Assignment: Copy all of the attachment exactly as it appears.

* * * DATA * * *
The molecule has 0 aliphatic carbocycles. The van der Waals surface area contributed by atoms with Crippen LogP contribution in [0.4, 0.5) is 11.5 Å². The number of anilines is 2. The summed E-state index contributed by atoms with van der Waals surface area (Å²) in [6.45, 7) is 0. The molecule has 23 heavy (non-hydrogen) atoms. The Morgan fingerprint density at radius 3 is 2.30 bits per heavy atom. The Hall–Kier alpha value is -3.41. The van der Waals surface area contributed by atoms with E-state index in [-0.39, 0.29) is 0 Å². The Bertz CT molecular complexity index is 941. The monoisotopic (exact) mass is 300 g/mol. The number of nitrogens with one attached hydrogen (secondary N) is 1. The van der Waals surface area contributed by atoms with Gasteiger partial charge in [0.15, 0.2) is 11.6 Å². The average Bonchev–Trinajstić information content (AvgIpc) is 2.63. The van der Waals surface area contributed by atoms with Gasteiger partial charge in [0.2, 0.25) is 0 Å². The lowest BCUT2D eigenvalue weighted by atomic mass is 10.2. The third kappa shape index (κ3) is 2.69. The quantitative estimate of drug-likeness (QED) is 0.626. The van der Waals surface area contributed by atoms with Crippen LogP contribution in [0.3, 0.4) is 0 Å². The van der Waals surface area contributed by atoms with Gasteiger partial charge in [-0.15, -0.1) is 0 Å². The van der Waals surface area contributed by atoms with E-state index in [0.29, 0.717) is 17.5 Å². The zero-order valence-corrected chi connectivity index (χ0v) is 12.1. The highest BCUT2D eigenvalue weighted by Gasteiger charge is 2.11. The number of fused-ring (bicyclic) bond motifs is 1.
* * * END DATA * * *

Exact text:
The molecule has 0 aliphatic carbocycles. The van der Waals surface area contributed by atoms with Crippen LogP contribution in [0.4, 0.5) is 11.5 Å². The number of anilines is 2. The summed E-state index contributed by atoms with van der Waals surface area (Å²) in [6.45, 7) is 0. The molecule has 23 heavy (non-hydrogen) atoms. The Morgan fingerprint density at radius 3 is 2.30 bits per heavy atom. The Hall–Kier alpha value is -3.41. The van der Waals surface area contributed by atoms with E-state index in [-0.39, 0.29) is 0 Å². The Bertz CT molecular complexity index is 941. The monoisotopic (exact) mass is 300 g/mol. The number of nitrogens with one attached hydrogen (secondary N) is 1. The van der Waals surface area contributed by atoms with Gasteiger partial charge in [0.15, 0.2) is 11.6 Å². The average Bonchev–Trinajstić information content (AvgIpc) is 2.63. The van der Waals surface area contributed by atoms with Gasteiger partial charge in [0.2, 0.25) is 0 Å². The lowest BCUT2D eigenvalue weighted by atomic mass is 10.2. The third kappa shape index (κ3) is 2.69. The quantitative estimate of drug-likeness (QED) is 0.626. The van der Waals surface area contributed by atoms with Crippen LogP contribution in [0.3, 0.4) is 0 Å². The van der Waals surface area contributed by atoms with Gasteiger partial charge in [-0.15, -0.1) is 0 Å². The van der Waals surface area contributed by atoms with E-state index in [0.29, 0.717) is 17.5 Å². The zero-order valence-corrected chi connectivity index (χ0v) is 12.1. The highest BCUT2D eigenvalue weighted by Gasteiger charge is 2.11. The number of fused-ring (bicyclic) bond motifs is 1.